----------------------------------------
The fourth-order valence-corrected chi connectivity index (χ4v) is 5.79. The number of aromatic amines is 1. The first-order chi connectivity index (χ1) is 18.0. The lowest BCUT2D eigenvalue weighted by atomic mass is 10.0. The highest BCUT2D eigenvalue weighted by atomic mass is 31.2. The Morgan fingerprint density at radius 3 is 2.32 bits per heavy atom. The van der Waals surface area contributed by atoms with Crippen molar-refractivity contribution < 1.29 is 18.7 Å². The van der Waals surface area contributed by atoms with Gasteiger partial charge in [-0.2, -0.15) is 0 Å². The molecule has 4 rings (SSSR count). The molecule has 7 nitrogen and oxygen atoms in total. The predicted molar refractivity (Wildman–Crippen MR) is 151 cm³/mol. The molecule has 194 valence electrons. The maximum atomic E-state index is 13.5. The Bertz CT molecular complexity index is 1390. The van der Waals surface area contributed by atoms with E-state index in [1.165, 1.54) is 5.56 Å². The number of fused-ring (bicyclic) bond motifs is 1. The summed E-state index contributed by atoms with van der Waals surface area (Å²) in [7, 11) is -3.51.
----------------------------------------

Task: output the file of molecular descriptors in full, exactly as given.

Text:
The fourth-order valence-corrected chi connectivity index (χ4v) is 5.79. The number of aromatic amines is 1. The first-order chi connectivity index (χ1) is 18.0. The lowest BCUT2D eigenvalue weighted by atomic mass is 10.0. The highest BCUT2D eigenvalue weighted by atomic mass is 31.2. The Morgan fingerprint density at radius 3 is 2.32 bits per heavy atom. The van der Waals surface area contributed by atoms with Crippen molar-refractivity contribution < 1.29 is 18.7 Å². The van der Waals surface area contributed by atoms with Gasteiger partial charge in [-0.2, -0.15) is 0 Å². The molecule has 4 rings (SSSR count). The molecule has 7 nitrogen and oxygen atoms in total. The predicted molar refractivity (Wildman–Crippen MR) is 151 cm³/mol. The molecule has 194 valence electrons. The maximum atomic E-state index is 13.5. The Bertz CT molecular complexity index is 1390. The van der Waals surface area contributed by atoms with E-state index in [1.165, 1.54) is 5.56 Å². The number of fused-ring (bicyclic) bond motifs is 1. The summed E-state index contributed by atoms with van der Waals surface area (Å²) in [7, 11) is -3.51.